03/11/2017 08:39 SAST | Updated 03/11/2017 08:43 SAST

Zuma Perfects The Art Of Beating Around The Bush

And that is much to the frustration of political parties who staged a walkout when Zuma deliberately issued half answers to questions posed to him on Parliament on Thursday.

Sumaya Hisham / Reuters
President Jacob Zuma gestures as he addresses Parliament on Thursday. REUTERS/Sumaya Hisham

President Jacob Zuma does not just beat around the bush: he strides around it and pokes fun at it with a stick as well.

And that is much to the frustration of political parties who staged a walkout when Zuma deliberately issued half answers to questions posed to him on Parliament on Thursday.

It has been a long-time tactic, infuriating opposition members to a point where they either give up or are thrown out of the House. The Economic Freedom Fighters (EFF) don't even bother with him anymore, not showing up at all.

The DA persists but their insistence mostly falls on deaf ears. The end result -- South Africa gets mostly nothing out of Parliament's question-and-answer session with the president. And that's how he likes it.

Thursday is another prime example. It was the president's last parliamentary dodgeball session this year and he played the game to perfection.

Zuma, who walked up to the podium to a standing ovation from the ANC side of the House, answered his first question with a two-line statement. At least he was direct.

"I did not receive any payments from private individuals or companies during my tenure as president other than those disclosed or reported to the necessary authorities," he said.

His response was to an urgent question tabled by Maimane regarding allegations made by investigative journalist Jacques Pauw, who claimed in his book "The President's Keepers" that Zuma received a monthly "salary" of R1-million from tender mogul Roy Moodley.

In a follow-up question, DA leader Mmusi Maimane asked Zuma whether he would be willing to table his declarations of interest since 2009 to Parliament.

"I have given a very categoric answer to the question, and secondly, there are many books that have talked about Jacob Zuma. I don't think my job is to answer books, I have given the answer here," Zuma said, dismissing the allegations against him as speculation.

There was nothing about declaring his interests.

The Congress of the People's Deidre Carter was next to be left disappointed. She wanted to know if Zuma had any knowledge of ongoing corruption, and if so, what actions was he taking.

After the question had to be repeated numerously because Zuma, and other MPs, could not hear, he asked: "corruption done by who?"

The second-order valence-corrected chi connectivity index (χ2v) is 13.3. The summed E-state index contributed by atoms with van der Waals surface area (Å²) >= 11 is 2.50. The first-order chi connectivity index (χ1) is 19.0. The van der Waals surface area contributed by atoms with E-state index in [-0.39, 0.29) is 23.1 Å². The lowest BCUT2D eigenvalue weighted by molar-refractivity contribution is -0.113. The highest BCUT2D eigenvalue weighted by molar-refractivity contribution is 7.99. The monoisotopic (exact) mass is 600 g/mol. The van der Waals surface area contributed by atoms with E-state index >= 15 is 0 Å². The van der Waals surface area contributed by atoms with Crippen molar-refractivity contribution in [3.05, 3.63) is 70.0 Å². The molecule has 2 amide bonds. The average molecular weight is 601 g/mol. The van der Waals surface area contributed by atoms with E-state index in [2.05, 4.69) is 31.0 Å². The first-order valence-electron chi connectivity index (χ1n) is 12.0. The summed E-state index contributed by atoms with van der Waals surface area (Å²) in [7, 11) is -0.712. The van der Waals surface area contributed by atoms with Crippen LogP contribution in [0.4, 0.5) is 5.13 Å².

The question disappeared after a ruckus in Parliament between the ANC and opposition members.

But more blatant was Zuma's response to why he has not got rid of embattled Social Development Minister, Bathabile Dlamini.

After blaming poverty solely on apartheid, Zuma accused Maimane of defending the regime when he reiterated the question of Dlamini's Cabinet survival.

"I don't know why [Maimane] is saying all the problems we face are not the problems of apartheid. Why are you defending apartheid? You are a victim of apartheid, I don't understand why you are defending apartheid," Zuma said, much to Maimane's dismay.

When Maimane asked the president about how the country is going to afford the nuclear deal (a follow-up question which National Speaker Baleka Mbete immediately dismissed as unrelated), Zuma went on to explain why nuclear energy is important.

There was no answer to how the country would afford it.

But it all boiled over at the fifth question to Zuma -- a question to which Zuma's answer was arguably most anticipated.

Zuma was asked what the total amount of all legal costs incurred by his office was since the National Prosecuting Authority's decision to drop the 783 counts of fraud, corruption and racketeering against him in his personal capacity in 2009.

"The litigations referred to was not at the instance of the president but was initiated by the political party [the DA]. The president has defended it as he is entitled to do so at state expense according to the provisions of the State Attorney Act...This benefit is extended to all who are employed in the service of the state," Zuma said.

But what is the figure Mr. President? The amount in rands of taxpayer money?

"I am answering the question because the answer gives the impression I have been running to courts... I haven't spent the money; the government has spent the money... If [Maimane] is not satisfied, I have answered the question," Zuma said.

Parliament descended into chaos, ANC versus DA in their typical shouting match. It went on for 15 minutes, while Zuma sat on the bench chuckling. DA members were demanding a direct answer to the question, and deputy speaker Solomon Tsenoli denied the either party's attempts to raise points of order.

The DA eventually staged a walkout.

Zuma continued with his answers. Easy follow-up questions came from the ANC benches. The session came to a close.

At the end, South Africa still does not have answers to critical questions surrounding corruption, state capture and the use of taxpayer money to fund Zuma's drawn out court battles.

Perhaps we will get the answers to some of these questions when Zuma appoints his commission of inquiry, on his terms, by his rules.